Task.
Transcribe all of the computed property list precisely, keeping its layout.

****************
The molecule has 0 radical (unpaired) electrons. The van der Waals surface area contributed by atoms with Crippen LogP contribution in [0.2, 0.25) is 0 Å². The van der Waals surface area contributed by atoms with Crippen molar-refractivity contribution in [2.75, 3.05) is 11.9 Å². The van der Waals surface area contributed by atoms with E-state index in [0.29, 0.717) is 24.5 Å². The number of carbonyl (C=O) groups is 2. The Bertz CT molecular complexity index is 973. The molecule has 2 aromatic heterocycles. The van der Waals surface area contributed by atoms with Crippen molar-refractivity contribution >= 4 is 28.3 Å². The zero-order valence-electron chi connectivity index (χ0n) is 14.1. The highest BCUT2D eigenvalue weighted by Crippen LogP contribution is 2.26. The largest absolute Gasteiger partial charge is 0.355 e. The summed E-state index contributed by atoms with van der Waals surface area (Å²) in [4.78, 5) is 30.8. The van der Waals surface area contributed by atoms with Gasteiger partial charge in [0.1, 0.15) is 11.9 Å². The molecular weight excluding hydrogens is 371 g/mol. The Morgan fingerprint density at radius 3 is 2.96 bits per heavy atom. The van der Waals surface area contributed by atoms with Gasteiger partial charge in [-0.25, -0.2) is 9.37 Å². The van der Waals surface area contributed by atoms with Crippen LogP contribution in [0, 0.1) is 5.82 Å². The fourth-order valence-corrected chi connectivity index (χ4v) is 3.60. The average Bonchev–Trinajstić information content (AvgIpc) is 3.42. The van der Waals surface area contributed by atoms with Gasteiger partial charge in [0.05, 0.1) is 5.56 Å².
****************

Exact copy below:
The molecule has 0 radical (unpaired) electrons. The van der Waals surface area contributed by atoms with Crippen LogP contribution in [0.2, 0.25) is 0 Å². The van der Waals surface area contributed by atoms with Crippen molar-refractivity contribution in [2.75, 3.05) is 11.9 Å². The van der Waals surface area contributed by atoms with E-state index in [0.29, 0.717) is 24.5 Å². The number of carbonyl (C=O) groups is 2. The Bertz CT molecular complexity index is 973. The molecule has 2 aromatic heterocycles. The van der Waals surface area contributed by atoms with Crippen molar-refractivity contribution >= 4 is 28.3 Å². The zero-order valence-electron chi connectivity index (χ0n) is 14.1. The highest BCUT2D eigenvalue weighted by Crippen LogP contribution is 2.26. The largest absolute Gasteiger partial charge is 0.355 e. The summed E-state index contributed by atoms with van der Waals surface area (Å²) in [4.78, 5) is 30.8. The van der Waals surface area contributed by atoms with Gasteiger partial charge in [0.1, 0.15) is 11.9 Å². The molecular weight excluding hydrogens is 371 g/mol. The Morgan fingerprint density at radius 3 is 2.96 bits per heavy atom. The van der Waals surface area contributed by atoms with Gasteiger partial charge in [-0.25, -0.2) is 9.37 Å². The van der Waals surface area contributed by atoms with Crippen LogP contribution in [0, 0.1) is 5.82 Å². The fourth-order valence-corrected chi connectivity index (χ4v) is 3.60. The average Bonchev–Trinajstić information content (AvgIpc) is 3.42. The van der Waals surface area contributed by atoms with Gasteiger partial charge in [0.05, 0.1) is 5.56 Å².